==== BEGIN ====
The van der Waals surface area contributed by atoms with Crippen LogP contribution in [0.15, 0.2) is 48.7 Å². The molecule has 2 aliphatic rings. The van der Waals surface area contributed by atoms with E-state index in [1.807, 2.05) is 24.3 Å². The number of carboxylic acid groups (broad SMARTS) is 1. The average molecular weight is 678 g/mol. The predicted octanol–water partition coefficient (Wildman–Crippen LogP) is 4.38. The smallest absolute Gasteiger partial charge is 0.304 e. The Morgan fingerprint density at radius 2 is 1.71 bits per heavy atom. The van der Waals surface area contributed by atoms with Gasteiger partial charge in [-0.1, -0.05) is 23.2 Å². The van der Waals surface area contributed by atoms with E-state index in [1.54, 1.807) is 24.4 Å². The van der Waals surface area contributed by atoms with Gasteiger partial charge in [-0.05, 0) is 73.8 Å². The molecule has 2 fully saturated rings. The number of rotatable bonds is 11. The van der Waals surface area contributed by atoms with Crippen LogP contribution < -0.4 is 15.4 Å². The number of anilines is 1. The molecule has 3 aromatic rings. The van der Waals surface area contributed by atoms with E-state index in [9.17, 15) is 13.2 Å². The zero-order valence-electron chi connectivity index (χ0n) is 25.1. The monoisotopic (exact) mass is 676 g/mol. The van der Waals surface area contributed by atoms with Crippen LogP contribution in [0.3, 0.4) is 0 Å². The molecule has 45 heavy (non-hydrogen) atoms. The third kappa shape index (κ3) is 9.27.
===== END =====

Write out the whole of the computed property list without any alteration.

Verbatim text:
The van der Waals surface area contributed by atoms with Crippen LogP contribution in [0.15, 0.2) is 48.7 Å². The molecule has 2 aliphatic rings. The van der Waals surface area contributed by atoms with E-state index in [1.807, 2.05) is 24.3 Å². The number of carboxylic acid groups (broad SMARTS) is 1. The average molecular weight is 678 g/mol. The predicted octanol–water partition coefficient (Wildman–Crippen LogP) is 4.38. The smallest absolute Gasteiger partial charge is 0.304 e. The Morgan fingerprint density at radius 2 is 1.71 bits per heavy atom. The van der Waals surface area contributed by atoms with Gasteiger partial charge in [-0.1, -0.05) is 23.2 Å². The van der Waals surface area contributed by atoms with E-state index in [1.54, 1.807) is 24.4 Å². The van der Waals surface area contributed by atoms with Gasteiger partial charge in [-0.05, 0) is 73.8 Å². The molecule has 2 fully saturated rings. The number of rotatable bonds is 11. The van der Waals surface area contributed by atoms with Crippen LogP contribution < -0.4 is 15.4 Å². The number of anilines is 1. The molecule has 3 aromatic rings. The van der Waals surface area contributed by atoms with E-state index in [9.17, 15) is 13.2 Å². The zero-order valence-electron chi connectivity index (χ0n) is 25.1. The monoisotopic (exact) mass is 676 g/mol. The van der Waals surface area contributed by atoms with Crippen LogP contribution in [0.3, 0.4) is 0 Å². The molecule has 45 heavy (non-hydrogen) atoms. The third kappa shape index (κ3) is 9.27.